Differences in Toyota Avalon Modelsby Michael G. Sanchez
The Toyota Avalon is a fitting large sedan for the driver who appreciates understatement and subtlety. It delivers much of the comfort, room and high-end features of a dedicated luxury car -- such as a Lexus or Acura -- but without the status-symbol badge. If you're the sort of person who wants an upscale ride but could do without the showier trappings common to the segment, the Avalon might just be a great fit.
Toyota's flagship full-size sedan was all-new for the 2013 model year. It remained essentially unchanged for 2014.
The 2014 Avalon was 195.3 inches long, 72.2 inches wide and 57.5 inches high, and had a 111-inch wheelbase.
The front seats provided 37.6 inches of headroom, 58.2 inches of shoulder room, 55.1 inches of hip room and 42.1 inches of legroom. Rear-seat passengers got 37.9 inches of headroom, 57.0 inches of shoulder room, 54.6 inches of hip room and 39.2 inches of legroom.
The Avalon's trunk had space for 16.0 cubic feet of cargo.
Drivetrain & Chassis
The big Toyota was available with a choice of two drivetrains: standard and hybrid. The standard car was powered by a 3.5-liter, dual-overhead-cam V-6. The engine produced 268 horsepower at 6,200 rpm and 248 foot-pounds of torque at 4,700 rpm. Power was sent to the front wheels via a six-speed automatic transmission with manual-shift mode.
Thy hybrid version employed a 2.4-liter, gasoline-powered inline-four paired with a battery-driven electric motor. Together, the two power sources generated a maximum of 200 horsepower. The hybrid Avalon shipped exclusively with a continuously variable transmission.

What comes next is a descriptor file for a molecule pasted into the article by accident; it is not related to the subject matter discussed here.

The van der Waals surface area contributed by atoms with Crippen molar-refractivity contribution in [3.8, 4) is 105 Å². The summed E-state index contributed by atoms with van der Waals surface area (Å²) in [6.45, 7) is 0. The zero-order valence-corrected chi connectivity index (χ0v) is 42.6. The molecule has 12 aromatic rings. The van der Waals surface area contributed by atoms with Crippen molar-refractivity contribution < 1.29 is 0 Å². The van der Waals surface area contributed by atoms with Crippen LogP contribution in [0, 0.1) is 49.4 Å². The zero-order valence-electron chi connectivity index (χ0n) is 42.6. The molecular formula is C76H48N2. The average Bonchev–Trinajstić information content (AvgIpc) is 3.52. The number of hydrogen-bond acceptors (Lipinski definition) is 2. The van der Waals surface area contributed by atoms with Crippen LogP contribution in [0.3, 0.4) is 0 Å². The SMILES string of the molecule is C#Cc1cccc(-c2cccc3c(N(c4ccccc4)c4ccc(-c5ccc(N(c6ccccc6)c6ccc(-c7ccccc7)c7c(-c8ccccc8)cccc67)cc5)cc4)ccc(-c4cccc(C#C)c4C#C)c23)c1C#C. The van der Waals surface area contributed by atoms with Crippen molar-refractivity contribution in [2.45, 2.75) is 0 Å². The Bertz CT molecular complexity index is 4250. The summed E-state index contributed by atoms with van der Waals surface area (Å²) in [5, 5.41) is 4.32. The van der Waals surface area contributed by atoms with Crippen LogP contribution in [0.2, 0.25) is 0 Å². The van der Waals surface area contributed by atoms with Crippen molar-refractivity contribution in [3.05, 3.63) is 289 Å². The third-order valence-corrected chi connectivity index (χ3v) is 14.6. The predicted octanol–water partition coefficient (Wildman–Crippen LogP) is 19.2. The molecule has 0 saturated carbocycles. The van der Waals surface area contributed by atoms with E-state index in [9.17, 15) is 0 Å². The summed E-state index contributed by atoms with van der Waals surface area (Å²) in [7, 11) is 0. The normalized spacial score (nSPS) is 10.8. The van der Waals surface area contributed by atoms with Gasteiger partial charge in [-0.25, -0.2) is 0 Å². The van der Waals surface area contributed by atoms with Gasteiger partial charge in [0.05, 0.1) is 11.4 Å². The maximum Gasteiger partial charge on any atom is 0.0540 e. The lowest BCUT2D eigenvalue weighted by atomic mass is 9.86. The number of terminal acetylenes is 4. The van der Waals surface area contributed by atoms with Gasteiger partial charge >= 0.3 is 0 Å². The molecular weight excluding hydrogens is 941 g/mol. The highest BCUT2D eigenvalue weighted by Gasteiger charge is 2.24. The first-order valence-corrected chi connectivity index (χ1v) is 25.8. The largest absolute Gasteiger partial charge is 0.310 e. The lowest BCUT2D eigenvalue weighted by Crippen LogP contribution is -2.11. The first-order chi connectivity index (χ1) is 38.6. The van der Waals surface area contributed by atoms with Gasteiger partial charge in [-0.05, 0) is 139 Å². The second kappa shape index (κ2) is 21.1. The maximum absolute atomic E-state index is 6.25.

The Avalon rode on a MacPherson strut suspension front and rear. All models came standard with four-wheel ABS, traction control and stability control.
The XLE was the Avalon's base trim level. It came equipped with 17-inch alloy wheels, automatic headlights, keyless ignition and entry, full power accessories, dual-zone automatic climate control, heated mirrors, a tilt-and-telescoping steering wheel, an eight-way power driver seat with power lumbar support, a four-way power front passenger seat, heated front seats, leather upholstery, cruise control, Bluetooth connectivity, a rear-view camera, a 6.1-inch touchscreen infotainment display and an eight-speaker stereo system with CD player, auxiliary audio jack and USB-iPod interface.
The XLE Premium trim added an advanced keyless entry feature with rear door and trunk controls, an auto-dimming rear-view mirror, a remote garage door opener and a sunroof.
Upgrading to XLE Touring brought 18-inch wheels, foglights, paddle shifters, a GPS navigation system, Toyota's Entune smartphone app integration system and a nine-speaker stereo with satellite and HD radio.
The top-of-the-line Limited trim featured xenon headlights, rain-sensing wipers, auto-dimming side mirrors, rear cross-traffic alerts, a blind-spot monitor, upgraded leather upholstery, tri-zone automatic climate control, ambient cabin lighting, heated rear seats, ventilated front seats, a rear power sunshade, an upgraded, hard-drive-based GPS navigation system, a 7-inch touchscreen infotainment display and an 11-speaker JBL premium sound system.
The optional Technology Package added automatic high-beam headlight control, adaptive cruise control and a pre-collision system.
Hybrid Trim Levels
The hybrid Avalon was available in XLE Premium, XLE Touring and Limited trim. Save for drivetrain-specific features, the hybrid version of each trim level offered the same lineup of equipment as its standard, non-hybrid counterpart.
The Avalon turned in respectable fuel economy numbers for a full-size sedan. The standard, gas-powered model was EPA-rated at 21 mpg in the city and 31 mpg on the highway. The fuel-sipping hybrid received a 40-39 rating.
The 2014 Avalon's starting price ran from $31,590 to $41,400, depending on trim level.
Michael G. Sanchez has been a professional writer for over 10 years. A lifelong car enthusiast and former senior mechanic, he has written on a wide range of automotive topics. He holds a bachelor's degree in English literature from Castleton State College. Sanchez started writing about cars as a part-time copywriter for a local dealership while still in high school.